“I’m ready to close both finance departments to cut costs and go through brokers which long term won’t be as good for the customer.”
He says insurance companies, such as Swann Insurance, have now left dealerships and are doing all their business online, so dealers don’t get a commission.
“We used to get 10% commission from people renewing their insurance. Now we get nothing,” he says.
Brett says manufacturers are also offering “crazy finance” deals down to around 1.1% that are eating into dealership earnings.
Wages and staff
Brett says it is difficult to pay his 44 staff each week when profits have decreased to about a third in the past year.
“I’ve got the best mechanics you can get in Brisbane. I’ve had them for a long time and I pay them very very well.
“But you have to charge the right bills to cover the wages.”
Meanwhile, he says the bigger conglomerates are charging top dollar for servicing and repairs but are letting apprentices do the work.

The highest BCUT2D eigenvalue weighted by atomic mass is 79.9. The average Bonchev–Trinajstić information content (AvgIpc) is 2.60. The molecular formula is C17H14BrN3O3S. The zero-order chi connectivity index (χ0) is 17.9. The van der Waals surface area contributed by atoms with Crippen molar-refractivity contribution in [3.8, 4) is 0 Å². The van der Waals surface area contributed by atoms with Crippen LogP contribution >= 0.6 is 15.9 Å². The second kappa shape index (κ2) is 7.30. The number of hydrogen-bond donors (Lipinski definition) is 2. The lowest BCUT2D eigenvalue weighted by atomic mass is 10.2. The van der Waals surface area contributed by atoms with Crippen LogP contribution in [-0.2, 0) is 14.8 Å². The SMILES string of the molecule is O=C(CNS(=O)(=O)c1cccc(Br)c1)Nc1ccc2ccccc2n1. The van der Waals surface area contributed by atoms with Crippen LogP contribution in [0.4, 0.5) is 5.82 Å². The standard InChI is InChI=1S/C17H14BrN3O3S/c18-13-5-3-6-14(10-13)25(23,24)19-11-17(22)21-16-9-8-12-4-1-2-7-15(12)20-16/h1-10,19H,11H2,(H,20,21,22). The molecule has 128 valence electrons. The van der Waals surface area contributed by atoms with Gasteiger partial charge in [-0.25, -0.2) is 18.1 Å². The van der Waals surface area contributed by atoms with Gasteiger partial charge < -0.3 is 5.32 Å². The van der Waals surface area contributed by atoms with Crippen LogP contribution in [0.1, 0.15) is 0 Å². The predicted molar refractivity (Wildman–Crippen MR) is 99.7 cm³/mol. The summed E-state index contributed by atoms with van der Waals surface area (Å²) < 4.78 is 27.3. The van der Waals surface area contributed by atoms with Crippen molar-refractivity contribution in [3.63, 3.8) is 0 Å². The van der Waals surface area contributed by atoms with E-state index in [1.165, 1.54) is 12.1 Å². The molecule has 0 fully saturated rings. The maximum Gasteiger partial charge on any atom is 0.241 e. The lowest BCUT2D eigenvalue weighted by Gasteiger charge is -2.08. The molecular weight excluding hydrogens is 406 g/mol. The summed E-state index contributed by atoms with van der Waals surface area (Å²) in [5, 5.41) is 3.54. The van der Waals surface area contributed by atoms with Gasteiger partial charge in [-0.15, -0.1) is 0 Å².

“They’re not paying good money for good mechanics,” he claims.
Brett was diagnosed with a brain tumour in March and says he would like to get out of the business for health reasons.
However, he may have nothing much left to hand over to his 25-year-old son, James, who raced in the British Superbikes for a season.
James is now back in Brisbane studying at university for a marketing and business degree while also managing the shop’s accessories department.
“He’s put it all online now as it’s all about pricing. Everyone is cutting each other’s throats.”
Talk to your dealer
Stuart suggests customers with a grievance take it up with their dealer.
“I really wonder if riders who are dissatisfied with the level of service or prices bother to lay down their thoughts with the dealer principal?” he asks.
“Yes, poor service is widespread, unfortunately. It’s because the owners can’t afford to pay salaries for people with sales experience in the motorcycle industry, with a few exceptions like Harley outlets.”